Sony Online Entertainment (SOE) is celebrating DC Universe Online’s one-year anniversary today. All current players (with characters created on or before today) will receive a mission allowing them to earn a unique One Year Anniversary Cape.
The massively multiplayer online game (MMO) is notable for a number of reasons, including a dynamic, real-time combat system unlike most other MMOs, which generally feature quasi-turn-based battles (a la World of Warcraft). This gives it more of an “arcade-y” brawler-type feel, perfect for a game based on the DC universe of comic super heroes and villains.
SOE was previously responsible for the EverQuest franchise and troubled Star Wars Galaxies MMO, which was recently shut down permanently to make way for BioWare’s Star Wars: The Old Republic. DC Universe Online is also the first MMO released on the PlayStation 3, where the majority of its users reside (2.3M, compared to 1.8M on PC, according to Sony).
GamesBeat sat down with Executive Producer Lorin Jameson to discuss about where the game has been, where it’s at, and where’s it going. The Old Republic and World of Warcraft make their way into the interview as well, naturally.
Jameson: I am the Executive Producer. In a typical day I am coordinating with the team on upcoming content, managing the team directors, analyzing data and planning future strategies. It is an interrupt-driven job really where I never know what may happen from one day to the next and what challenges I may face. It is really quite exciting.
GamesBeat: DCUO’s Game Director has undergone a few personnel swaps since launch. Can you talk about who has come and gone, and how that has impacted development?
Jameson: It is pretty common post-launch on a long development cycle like DCUO’s to have people shift around or seek new opportunities. Also, team requirements and needs change when you shift from development to live. I think the current team on DCUO is perfect.
GamesBeat: Has Jim Lee’s role changed much since the launch of the game?
Jameson: Jim is still involved with the product, but since taking over as co-publisher for DC Comics he has a lot on his plate so he is not involved with the team on a day-to-day basis. He is still a player though and provides a lot of feedback.
GamesBeat: For the uninitiated, can you detail the content packs that have been released since launch?
Jameson: Our first DLC was Fight for the Light which introduced light-based powers from the Lantern and Sinestro corps. It has a lot of new missions based around Green Lantern themes and a ton of new gear. Next we released our second DLC, Lightning Strikes. Themed around the Flash and his origins it introduced Electricity Powers and included a very large open play area for high level characters in Central City, Flash’s hometown. We have also released eight free updates as well during the year adding a lot of new content and features into the game.
GamesBeat: What’s next in terms of major additions, features, areas, characters, etc?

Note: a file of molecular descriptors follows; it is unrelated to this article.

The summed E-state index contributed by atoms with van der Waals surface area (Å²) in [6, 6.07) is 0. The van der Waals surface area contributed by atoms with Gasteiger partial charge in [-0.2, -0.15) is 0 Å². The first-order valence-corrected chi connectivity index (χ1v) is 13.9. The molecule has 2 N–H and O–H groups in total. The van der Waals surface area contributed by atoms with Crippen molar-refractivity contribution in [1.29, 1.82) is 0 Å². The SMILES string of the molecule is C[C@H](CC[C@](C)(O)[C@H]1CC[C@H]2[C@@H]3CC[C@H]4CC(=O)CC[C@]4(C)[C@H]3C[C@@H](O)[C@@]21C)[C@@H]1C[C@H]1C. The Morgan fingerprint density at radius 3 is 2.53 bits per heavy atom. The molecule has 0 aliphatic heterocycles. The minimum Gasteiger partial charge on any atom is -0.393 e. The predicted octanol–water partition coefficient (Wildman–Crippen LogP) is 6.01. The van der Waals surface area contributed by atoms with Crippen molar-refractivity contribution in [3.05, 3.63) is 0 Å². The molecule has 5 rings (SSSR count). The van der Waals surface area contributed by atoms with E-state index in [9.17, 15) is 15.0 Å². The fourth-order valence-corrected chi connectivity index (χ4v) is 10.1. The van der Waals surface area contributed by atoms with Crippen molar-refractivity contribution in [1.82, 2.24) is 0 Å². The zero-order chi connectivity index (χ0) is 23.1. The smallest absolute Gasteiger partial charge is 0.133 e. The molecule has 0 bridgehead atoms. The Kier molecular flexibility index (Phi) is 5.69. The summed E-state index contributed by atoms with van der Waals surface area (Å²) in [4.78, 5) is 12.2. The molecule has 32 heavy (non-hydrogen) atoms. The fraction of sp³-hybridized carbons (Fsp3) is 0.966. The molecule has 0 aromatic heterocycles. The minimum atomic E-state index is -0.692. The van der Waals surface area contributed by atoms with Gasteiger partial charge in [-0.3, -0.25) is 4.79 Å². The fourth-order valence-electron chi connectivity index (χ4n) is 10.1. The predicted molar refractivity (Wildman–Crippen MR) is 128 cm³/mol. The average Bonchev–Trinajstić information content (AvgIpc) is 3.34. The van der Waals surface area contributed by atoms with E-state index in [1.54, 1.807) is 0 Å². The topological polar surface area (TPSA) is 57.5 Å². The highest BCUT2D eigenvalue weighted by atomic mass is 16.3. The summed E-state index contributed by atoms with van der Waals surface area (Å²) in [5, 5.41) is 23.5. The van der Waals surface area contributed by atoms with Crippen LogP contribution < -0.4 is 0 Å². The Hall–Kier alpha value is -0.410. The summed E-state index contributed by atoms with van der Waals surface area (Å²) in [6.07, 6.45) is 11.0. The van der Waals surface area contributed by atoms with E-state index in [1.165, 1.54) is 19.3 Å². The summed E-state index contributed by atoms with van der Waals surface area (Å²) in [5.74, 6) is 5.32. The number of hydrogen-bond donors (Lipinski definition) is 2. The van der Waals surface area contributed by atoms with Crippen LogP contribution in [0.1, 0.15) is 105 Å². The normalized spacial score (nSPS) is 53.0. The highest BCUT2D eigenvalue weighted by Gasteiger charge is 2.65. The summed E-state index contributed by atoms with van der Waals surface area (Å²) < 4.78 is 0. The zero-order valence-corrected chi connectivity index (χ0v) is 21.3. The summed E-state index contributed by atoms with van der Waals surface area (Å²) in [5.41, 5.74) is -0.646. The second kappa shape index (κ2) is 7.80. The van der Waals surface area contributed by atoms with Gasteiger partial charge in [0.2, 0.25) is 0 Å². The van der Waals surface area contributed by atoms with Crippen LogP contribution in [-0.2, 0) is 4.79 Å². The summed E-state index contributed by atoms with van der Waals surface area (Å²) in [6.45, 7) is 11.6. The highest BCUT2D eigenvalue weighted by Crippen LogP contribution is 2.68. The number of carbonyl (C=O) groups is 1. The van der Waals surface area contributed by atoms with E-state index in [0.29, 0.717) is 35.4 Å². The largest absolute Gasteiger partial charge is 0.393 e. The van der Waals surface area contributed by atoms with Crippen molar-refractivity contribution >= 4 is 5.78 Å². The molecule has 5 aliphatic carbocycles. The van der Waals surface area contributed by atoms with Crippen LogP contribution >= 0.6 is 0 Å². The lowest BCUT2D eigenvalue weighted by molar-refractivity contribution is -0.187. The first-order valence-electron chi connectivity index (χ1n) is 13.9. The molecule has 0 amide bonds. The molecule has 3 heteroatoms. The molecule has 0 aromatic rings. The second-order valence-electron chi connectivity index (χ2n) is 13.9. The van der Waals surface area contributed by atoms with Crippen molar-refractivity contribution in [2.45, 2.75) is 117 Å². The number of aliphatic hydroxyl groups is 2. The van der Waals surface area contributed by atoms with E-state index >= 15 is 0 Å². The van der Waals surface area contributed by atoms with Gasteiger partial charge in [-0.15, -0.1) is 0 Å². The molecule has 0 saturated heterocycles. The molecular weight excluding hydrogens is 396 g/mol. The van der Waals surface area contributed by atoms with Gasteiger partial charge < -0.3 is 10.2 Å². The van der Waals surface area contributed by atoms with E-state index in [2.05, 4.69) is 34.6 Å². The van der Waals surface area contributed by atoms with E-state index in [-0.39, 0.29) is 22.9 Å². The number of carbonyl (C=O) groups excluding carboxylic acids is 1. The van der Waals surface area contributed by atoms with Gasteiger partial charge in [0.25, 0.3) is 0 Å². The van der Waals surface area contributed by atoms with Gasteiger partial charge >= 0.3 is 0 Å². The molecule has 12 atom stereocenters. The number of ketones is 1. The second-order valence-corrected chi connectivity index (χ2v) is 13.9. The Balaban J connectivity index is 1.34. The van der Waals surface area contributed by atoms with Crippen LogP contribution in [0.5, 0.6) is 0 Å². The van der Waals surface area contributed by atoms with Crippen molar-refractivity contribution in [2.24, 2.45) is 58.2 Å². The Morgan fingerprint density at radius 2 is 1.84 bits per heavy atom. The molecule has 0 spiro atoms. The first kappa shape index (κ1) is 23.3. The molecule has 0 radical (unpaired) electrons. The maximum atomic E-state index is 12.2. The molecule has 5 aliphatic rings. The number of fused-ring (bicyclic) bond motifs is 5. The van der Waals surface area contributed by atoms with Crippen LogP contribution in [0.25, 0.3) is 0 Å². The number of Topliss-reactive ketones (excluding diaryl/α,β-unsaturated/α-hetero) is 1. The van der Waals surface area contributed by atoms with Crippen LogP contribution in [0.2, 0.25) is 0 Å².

Jameson:Most recently, we released the Research and Development system in Game Update 8. This system allows players to gather resources, learn plans, and create powerful modifications for their armor as well as advanced buffs and other consumables. It is a great system that we will be building on down the road and expanding to every aspect of the game. Additionally, we are excited to be celebrating our one-year anniversary. As you guys know, to celebrate this milestone, on January 11th we are giving players a special one-of-kind One-year Anniversary Cape that features the number “1” on the back.
GamesBeat: Did DC’s New 52 impact DCUO at all?
Jameson: DCUO has its own cannon and continuity. We may integrate some aspects of the DC reboot but we will pick and choose what fits.
GamesBeat: The NGE in Star Wars Galaxies was seen as the death of that game, and Blizzard has also redone their talent system twice now, much to the disdain of longtime players. Is the gameplay foundation in DCUO safe from any similar overhauls?
Jameson: Changes in MMO’s are pretty unavoidable. What every online game developer has to ask themselves, and what I ask my team whenever they propose a major change, is: Whose problems are you trying to solve? If the answer is “The Player’s” then I am usually good with it. Where developers run into issues is when the answer is “Mine”. As a company we are dedicated to our players and as long as we see them as our primary concern I think we will be OK.
GamesBeat: What other lessons (positive or negative) have you learned from other MMOs?
Jameson: Every MMO, successful or not, teaches me something about the industry and the art. For myself I see a lot to learn from Eve Online. They have not been without issues, but I always sense they are building from their core. They have managed to grow a game by knowing their own customers. Many games fail because they are still chasing the customers they wanted and not catering enough to the ones they have.
GamesBeat: Looking at other games, like WoW or even iterative bite-sized experiences like Pocket God, the current version is a far cry from the launch version. With that in mind, where would you like to see DCUO in five years? What are some of the big ideas waiting to be implemented, and what’s holding them back?
(interview continues on next page)